Tuesday, October 25, 2011

Library Friends to hold giant inventory clearance book sale

The Friends of the Randolph Public Library Bookshop stock room is stuffed to the gills, and construction on the adjoining Sunset Theatre is expected to start early next year.

So from 9 a.m.-5 p.m. Saturday, November 5, the Friends will hold a “Big Book Sale” at the Asheboro Public Library, 201 Worth Street. Admission to the sale is free.

There will be a preview sale from 6-9 p.m. Friday, November 4, also at the Asheboro library. Admission to the preview is $5.

The sale will feature over 3,000 used books. Hardbacks will go for $1 and buyers can get two paperbacks for $1 – half the usual prices.

Proceeds go to the library's book budget.

Business at the bookshop, at 226 Sunset Avenue, will go on as usual. Hours are 10-2 Tuesday, Thursday and Saturday.

But the library sale will help prepare for the Sunset renovation, which will claim a portion of the bookshop’s sorting space and require some remodeling of the bookshop itself.

The bookshop will remain open as long as possible when construction begins, and reopen as soon as possible after it is complete.

Wednesday, October 19, 2011

The Lost Boys to descend on library’s Movie Monday

Long before the teen vampire heartthrobs of Twilight, there were The Lost Boys, the Asheboro Public Library’s monster Movie Monday at 2 p.m. October 24.

After moving to a small coastal town, 1980s icon Corey Haim discovers he must defend his family from a clutch of young vampires led by a pre-Jack Bauer Kiefer Sutherland.

The star-studded cast also includes Jason Patric, Diane Wiest, Edward Hermann, Jamie Gertz and that other 1980s icon, Corey Feldman.

The movie is free and the public is invited; refreshments will be served. Find our more at www.randolphlibrary.org/asheboromovies.html

Archdale Author Breakfast to feature seven writers

Meet celebrated area writers and shop for books at the Archdale Library Friends Author Breakfast, 9 a.m.-noon Saturday, October 29 at the Archdale Public Library.

Breakfast will be served at the event, which is free. Call 431-3811 to reserve a spot.

Participants, whose work spans genres from ranging from children’s books to novels and nonfiction, include:

  • Carol Andrews, author of Speckled Angels and The Giggle Wind;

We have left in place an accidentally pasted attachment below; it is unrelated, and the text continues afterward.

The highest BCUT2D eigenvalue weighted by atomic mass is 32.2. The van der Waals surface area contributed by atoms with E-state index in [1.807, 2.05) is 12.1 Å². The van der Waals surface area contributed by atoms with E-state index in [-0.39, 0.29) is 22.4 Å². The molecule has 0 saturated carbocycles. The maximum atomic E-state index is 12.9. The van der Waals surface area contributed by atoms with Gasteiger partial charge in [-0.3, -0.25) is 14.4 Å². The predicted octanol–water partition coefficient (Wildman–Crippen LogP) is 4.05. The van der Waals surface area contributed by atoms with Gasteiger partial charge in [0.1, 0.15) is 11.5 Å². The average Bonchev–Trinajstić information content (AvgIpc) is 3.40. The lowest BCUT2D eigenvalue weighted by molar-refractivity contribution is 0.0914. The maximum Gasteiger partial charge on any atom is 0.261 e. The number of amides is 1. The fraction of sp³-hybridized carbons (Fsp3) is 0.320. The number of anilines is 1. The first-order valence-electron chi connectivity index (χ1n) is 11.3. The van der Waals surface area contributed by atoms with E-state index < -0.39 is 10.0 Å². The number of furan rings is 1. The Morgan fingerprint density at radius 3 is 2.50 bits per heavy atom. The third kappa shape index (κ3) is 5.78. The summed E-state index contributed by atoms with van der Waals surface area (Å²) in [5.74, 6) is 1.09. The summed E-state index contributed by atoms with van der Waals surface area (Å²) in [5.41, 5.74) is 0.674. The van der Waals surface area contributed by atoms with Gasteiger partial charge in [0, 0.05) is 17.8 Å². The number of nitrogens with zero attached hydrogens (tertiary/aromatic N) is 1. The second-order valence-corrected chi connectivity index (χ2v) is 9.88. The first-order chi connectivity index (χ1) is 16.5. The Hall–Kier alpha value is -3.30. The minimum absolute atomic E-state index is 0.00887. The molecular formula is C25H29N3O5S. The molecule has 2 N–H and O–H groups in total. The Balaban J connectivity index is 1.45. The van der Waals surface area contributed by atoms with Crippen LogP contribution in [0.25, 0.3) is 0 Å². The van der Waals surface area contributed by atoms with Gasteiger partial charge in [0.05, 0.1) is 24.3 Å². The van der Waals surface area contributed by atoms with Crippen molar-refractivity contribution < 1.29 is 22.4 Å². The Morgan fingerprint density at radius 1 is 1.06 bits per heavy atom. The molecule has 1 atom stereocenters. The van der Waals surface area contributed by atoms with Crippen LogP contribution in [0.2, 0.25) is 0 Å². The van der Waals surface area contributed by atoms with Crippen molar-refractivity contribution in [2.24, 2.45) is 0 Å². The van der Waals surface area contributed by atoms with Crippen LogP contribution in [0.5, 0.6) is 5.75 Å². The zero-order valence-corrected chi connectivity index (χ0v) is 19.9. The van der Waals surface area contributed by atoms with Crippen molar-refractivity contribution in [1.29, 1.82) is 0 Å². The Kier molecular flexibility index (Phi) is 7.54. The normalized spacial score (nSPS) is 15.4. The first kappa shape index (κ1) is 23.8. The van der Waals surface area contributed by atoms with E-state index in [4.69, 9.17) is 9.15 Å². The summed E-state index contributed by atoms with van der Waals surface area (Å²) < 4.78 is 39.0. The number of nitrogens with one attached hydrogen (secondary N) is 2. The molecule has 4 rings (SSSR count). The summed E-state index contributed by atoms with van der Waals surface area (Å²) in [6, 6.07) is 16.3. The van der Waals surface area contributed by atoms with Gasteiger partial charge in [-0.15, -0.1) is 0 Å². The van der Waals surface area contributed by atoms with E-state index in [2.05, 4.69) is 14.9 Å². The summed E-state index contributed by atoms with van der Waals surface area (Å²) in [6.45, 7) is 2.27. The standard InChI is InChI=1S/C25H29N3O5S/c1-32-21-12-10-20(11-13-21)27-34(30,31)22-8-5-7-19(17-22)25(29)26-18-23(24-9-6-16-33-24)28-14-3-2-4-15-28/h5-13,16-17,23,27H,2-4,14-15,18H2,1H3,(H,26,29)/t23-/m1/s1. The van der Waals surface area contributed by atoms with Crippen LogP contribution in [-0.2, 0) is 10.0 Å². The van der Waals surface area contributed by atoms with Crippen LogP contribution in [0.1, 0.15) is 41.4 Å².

• Micki Bare, author of Thurston T. Turtle Moves to Hubbleville and Relative Expressions;
  • Martha Crotty, author of Hong Kong Kitty;
  • Roger Crotty, author of Billy Goodman – Neighborhood PI and Rode to Glory;
  • Jonathan Farlow, author of Stuck in the Middle, Brouhaha and Holy War;
  • Gail Gurley, author of Old Southern Comfort Food and Red Dirt Tracks
  • Clay Harvey, author of A Whisper of Black, Dwelling in the Gray and A Flash of Red.

Thursday, October 13, 2011

Survey shows impact of Randolph library computers, Internet access

Access to computers and the Internet at the Randolph County Public Library enables county residents to get jobs, get healthy and get into school, according to local results of a national survey.

The library asked users of its computers and online resources to take the U.S. Impact Survey during a three-week period in September. The survey measured how people used free computer services at the library in the past year, and the impact the services had on their lives.

“There’s an old slogan, ‘libraries change lives.’ The survey results prove that this is definitely the case in Randolph County,” said Library Director Ross Holt.

Jobseeking was a top concern of the 135 survey respondents. Sixty percent used library computers to search for jobs; 47 percent applied online or sent out resumes, and 22 percent were granted interviews.

Ten percent were hired for new positions.

Health and wellness also was a hot topic, with 43 percent of respondents using library computers to find out about diet and nutrition. Of those, 81 percent made changes to their diet.